Buddhism A–Z
Who is Guanyin in Buddhism?
Guanyin Seated on a Rock, 18th Century, China, courtesy of the Metropolitan Museum of Art

The bodhisattva Guanyin is regarded in Buddhism as the embodiment of compassion. Known as “she who hears the cries of the world.” Guanyin embodies the bodhisattva’s commitment to forgoing their own enlightenment until all sentient beings are freed from the cycle of birth, death, and rebirth.

Origins of Guanyin

Guanyin originated in India as Avalokiteshvara, the male bodhisattva of compassion. She has since adopted many names, identities, and forms. Sometimes, the bodhisattva appears as a female, male, or androgynous being. She has a multitude of names across Asia: Guanyin (Chinese, “perceiver of sounds”) in China, Kannon in Japan, Kwan Um in Korea, and Chenrezig in Tibet.

Guanyin is also seen as the protector of women, children, sailors, fishermen, anyone in trouble, and the sick, disabled, and poor. She holds special reverence for people of various faiths, including Daoists and Confucianists, and is an object of worship throughout East Asia.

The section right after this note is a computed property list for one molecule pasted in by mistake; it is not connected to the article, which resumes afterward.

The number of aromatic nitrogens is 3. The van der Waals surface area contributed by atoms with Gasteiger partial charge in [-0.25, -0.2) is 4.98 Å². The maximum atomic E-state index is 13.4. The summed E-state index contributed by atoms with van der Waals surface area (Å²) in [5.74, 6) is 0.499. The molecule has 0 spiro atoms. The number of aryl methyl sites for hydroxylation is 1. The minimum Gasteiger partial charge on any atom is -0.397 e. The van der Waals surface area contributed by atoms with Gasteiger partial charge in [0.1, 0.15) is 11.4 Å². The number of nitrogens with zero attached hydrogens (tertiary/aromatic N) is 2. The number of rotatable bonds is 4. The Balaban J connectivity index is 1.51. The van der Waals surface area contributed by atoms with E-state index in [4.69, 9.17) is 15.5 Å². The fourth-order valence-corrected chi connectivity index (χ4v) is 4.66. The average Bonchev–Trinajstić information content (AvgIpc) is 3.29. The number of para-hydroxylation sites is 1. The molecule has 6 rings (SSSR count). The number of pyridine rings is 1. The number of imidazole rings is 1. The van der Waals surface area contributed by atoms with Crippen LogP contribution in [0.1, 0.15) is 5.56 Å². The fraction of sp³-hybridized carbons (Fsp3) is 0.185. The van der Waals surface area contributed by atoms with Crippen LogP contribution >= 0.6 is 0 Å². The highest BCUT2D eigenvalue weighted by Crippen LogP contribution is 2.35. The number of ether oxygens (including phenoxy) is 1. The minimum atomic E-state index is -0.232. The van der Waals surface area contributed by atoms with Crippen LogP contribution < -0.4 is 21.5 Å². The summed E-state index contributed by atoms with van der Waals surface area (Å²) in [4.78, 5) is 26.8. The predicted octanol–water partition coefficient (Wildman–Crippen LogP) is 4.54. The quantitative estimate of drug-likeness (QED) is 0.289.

Buddhist Depictions of Guanyin

In Buddhist iconography, Guanyin is often depicted seated in a posture of royal ease, leaning on her left arm, one foot up, with her elbow resting gracefully on a bent knee. She is perfectly at peace, despite her vow to save all sentient beings.

She is also often depicted as a serene figure holding a vase containing the waters of compassion, with which she responds to the cries and pleas of sentient beings in suffering. In some representations, she holds a willow branch, symbolizing her ability to bend or adapt without breaking, akin to the qualities of flexibility and resilience. Occasionally, she is depicted holding a lotus flower.

Another popular depiction is the “Guanyin of the Thousand Arms and Eyes,” symbolizing the bodhisattva’s ability to perceive the suffering of all beings and reach out to help them. According to legend, Guanyin tried so strenuously to alleviate the suffering of beings that her head split into eleven pieces. Wanting to help, Amitabha Buddha awarded her eleven heads with which to hear the cries of the world, but when she heard all the cries and reached out to address the needs of so many, her two arms shattered. This time, Amitabha gave Guanyin a thousand arms.

Buddhism A–Z

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